Gastroenteritis is one of the risk factors for developing irritable bowel syndrome (IBS). However, the precise mechanism of postinfectious IBS is still unknown. We tested the hypothesis that a combination of previous inflammation and repetitive colorectal distention (CRD) makes the colon hypersensitive and that treatment with a corticotropin-releasing hormone receptor 1 (CRH-R1) antagonist blocks this colonic hypersensitivity. Rats were pretreated with vehicle or 2,4,6-trinitrobenzene sulphonic acid (TNBS) 6 weeks before CRD. For the CRD experiment, the colorectum was distended once a day for six consecutive days. The CRH-R1 antagonist (CP-154,526, 20 mg kg-1) or vehicle was injected subcutaneously 30 min before CRD. Visceral perception was quantified as visceromotor response (VMR) using an electromyograph. For histological examination, the rats were killed on the last day of CRD experiment, and haematoxylin and eosin-staining of colon segments was performed. Although from the first to the third day of CRD, VMRs increased in both the vehicle-treated rats and TNBS-treated rats, they were significantly higher in TNBS-treated rats than those in vehicle-treated controls. On the fifth day of CRD, however, VMRs in the vehicle-treated rats were significantly greater than those in TNBS-treated rats. Pretreatment of rats with CP-154,526 significantly attenuated the increase in VMR induced by repetitive CRD with previous inflammation. Finally, we found that repetitive CRD and repetitive CRD after colitis induced visceral inflammation. These results indicate that a combination of previous inflammation and repetitive CRD induces visceral hypersensitivity and that a CRH-R1 antagonist attenuates this response in rats.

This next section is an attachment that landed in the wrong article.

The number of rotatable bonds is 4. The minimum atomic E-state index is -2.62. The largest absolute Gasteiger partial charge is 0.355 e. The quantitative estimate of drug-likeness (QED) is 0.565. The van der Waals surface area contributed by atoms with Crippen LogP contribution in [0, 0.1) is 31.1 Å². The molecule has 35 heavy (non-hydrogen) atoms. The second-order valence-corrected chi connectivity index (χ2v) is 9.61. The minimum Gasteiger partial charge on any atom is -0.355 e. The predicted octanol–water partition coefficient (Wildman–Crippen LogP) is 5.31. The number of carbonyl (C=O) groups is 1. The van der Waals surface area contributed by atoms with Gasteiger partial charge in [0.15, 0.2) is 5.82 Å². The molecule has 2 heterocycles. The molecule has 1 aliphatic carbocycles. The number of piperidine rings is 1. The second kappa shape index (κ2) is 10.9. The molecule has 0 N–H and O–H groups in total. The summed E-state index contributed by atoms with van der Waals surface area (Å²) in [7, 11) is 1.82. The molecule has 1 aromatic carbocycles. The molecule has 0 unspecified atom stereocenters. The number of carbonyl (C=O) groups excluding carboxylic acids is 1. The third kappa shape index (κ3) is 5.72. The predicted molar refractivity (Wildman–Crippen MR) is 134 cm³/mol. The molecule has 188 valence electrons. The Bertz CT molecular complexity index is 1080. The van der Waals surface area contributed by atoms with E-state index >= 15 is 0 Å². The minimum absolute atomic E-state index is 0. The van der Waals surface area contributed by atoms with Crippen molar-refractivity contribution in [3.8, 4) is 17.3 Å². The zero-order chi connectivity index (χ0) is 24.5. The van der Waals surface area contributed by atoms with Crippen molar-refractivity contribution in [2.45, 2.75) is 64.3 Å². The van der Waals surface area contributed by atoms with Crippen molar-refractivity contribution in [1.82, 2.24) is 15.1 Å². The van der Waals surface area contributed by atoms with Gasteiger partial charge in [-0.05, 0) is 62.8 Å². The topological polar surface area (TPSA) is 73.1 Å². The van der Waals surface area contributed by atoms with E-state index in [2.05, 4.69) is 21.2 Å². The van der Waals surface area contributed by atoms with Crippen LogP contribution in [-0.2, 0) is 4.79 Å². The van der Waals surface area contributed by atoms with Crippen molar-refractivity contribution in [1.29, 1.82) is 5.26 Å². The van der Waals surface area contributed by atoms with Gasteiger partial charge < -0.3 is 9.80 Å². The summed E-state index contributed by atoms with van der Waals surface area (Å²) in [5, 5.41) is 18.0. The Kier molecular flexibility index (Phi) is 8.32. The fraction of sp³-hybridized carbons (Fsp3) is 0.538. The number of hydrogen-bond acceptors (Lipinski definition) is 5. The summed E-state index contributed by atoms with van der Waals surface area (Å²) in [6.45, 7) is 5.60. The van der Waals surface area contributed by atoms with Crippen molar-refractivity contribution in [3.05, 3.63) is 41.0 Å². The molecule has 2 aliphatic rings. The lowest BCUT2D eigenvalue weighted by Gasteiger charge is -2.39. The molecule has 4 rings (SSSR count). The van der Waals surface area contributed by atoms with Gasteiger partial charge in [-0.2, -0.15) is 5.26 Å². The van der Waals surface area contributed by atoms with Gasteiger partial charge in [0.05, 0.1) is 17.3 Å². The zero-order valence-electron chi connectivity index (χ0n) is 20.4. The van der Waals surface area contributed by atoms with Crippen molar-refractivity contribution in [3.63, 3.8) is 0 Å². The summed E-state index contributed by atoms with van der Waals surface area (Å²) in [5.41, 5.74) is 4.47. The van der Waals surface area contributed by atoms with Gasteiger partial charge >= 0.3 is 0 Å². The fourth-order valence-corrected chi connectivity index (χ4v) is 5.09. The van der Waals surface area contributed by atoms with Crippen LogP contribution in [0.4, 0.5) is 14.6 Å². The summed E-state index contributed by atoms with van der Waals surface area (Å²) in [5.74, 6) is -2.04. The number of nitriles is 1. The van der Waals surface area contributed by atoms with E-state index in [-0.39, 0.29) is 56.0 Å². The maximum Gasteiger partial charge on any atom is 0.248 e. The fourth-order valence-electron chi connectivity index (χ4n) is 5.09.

- Corticotropin-releasing hormone receptor 1
- Repetitive colorectal distension
- Visceral hypersensitivity
ASJC Scopus subject areas
- Endocrine and Autonomic Systems